Google’s announcement that the company would definitely steer away from individualized ad targeting sent the industry scrambling.
Some leaders have said they’ve been preparing for something like this for a decade, while others are indignant. They argue that this move makes Google’s outsized grip on ad revenue even stronger.
Even though the future of the ad tech industry remains uncertain, advertisers are spending heavily on programmatic. The industries who spend the most on programmatic will need their ad tech vendors to come out strong from this season of change.
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Google’s update feeds into a consolidating market
The Google announcement has made analysts question the relationship between consumer privacy and market dominance.
KeyBanc analysts put it this way: the move “clearly [would] favor Google over the open Internet, and poses an interesting dilemma for regulators — how should consumer privacy be balanced against market power?”
Any move Google makes clearly affects the entire ad tech ecosystem, and without government intervention, they’ll not make a move that will cut into revenue, even if the policy is made in the name of consumer privacy.
It is still unclear how this will affect Criteo, The Trade Desk, and LiveRamp. Google hasn’t clarified if it will restrict outside alternate identifiers, like the Unified ID 2.0. But it has criticized these solutions in the past.
With no definitive road map, the industry is going through a shakeout.
Major companies are getting stronger and smaller companies are consolidating. Recent mergers and acquisitions include: Magnite and Spotx, Smart Adserver and Capital Croissance, Liveramp and Datafleets, District M and Sharethrough. And Viant went public in February.
“The ad tech market…is inherently suited for a small number of behemoth winners — with independents/startups operating on the fringes until they get bought by the leaders,” said Ruben Schreurs, group chief product officer at Ebiquity, to Digiday.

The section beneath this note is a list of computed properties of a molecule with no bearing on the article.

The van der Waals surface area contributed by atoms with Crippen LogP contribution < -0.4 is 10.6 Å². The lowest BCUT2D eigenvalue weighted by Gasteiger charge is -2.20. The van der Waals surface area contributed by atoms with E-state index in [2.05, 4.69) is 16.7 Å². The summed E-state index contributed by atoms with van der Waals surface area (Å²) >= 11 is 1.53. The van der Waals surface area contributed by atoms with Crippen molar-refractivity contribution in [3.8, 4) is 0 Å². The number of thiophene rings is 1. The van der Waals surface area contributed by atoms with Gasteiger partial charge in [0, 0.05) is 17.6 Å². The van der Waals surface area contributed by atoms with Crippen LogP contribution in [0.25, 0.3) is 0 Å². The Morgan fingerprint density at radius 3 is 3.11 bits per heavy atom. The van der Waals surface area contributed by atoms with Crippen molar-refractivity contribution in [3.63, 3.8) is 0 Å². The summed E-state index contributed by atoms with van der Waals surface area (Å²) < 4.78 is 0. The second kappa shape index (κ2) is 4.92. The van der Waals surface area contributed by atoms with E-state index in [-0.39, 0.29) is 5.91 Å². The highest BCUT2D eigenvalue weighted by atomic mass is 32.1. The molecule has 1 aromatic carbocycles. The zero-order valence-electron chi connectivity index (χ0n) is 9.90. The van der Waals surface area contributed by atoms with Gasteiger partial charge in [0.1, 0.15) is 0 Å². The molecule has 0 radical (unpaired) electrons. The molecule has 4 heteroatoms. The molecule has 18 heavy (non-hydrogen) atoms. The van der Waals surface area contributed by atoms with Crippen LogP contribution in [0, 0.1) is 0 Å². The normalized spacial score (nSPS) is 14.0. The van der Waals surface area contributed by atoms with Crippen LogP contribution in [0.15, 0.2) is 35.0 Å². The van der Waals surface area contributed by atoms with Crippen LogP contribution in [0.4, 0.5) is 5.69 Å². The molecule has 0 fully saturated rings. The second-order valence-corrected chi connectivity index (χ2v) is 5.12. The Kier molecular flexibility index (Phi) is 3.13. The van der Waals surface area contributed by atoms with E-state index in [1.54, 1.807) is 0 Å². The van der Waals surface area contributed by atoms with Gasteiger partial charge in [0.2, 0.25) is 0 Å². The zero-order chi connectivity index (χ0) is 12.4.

It’s a hot market—but it’s unclear how long all this investment activity will last. Which industries depend most on their ad tech partners coming out as winners?
In January and February of 2021, there were 81k brands spending $702mm in programmatic ad spend.
This is a 65% increase in the number of brands and a 29% increase in ad spend over 2020, where 49k brands spent $543m in the digital programmatic space. This is likely due to brands needing to see more return during the pandemic, and embracing programmatic as a central part of their media buying.
The top four categories in 2021 are Retail, Entertainment, Real Estate, and Technology. They account for 14% of ad spend each.
This is a slight change from 2020 where Tech was the leading category, and the Real Estate and Entertainment categories had smaller spend. Real Estate is going through a frenzy, making the significant increase in programmatic advertising understandable.
In the smaller categories, Pharma more than doubled its ad spend, due in large part to campaigns from Vicks Nyquil and Dayquil campaigns. Their spend accounted for 17% of ad spend in the Pharma category over the past two months.
As brands ride out this phase of ad tech consolidation, we’ll keep you updated on notable spending trends.
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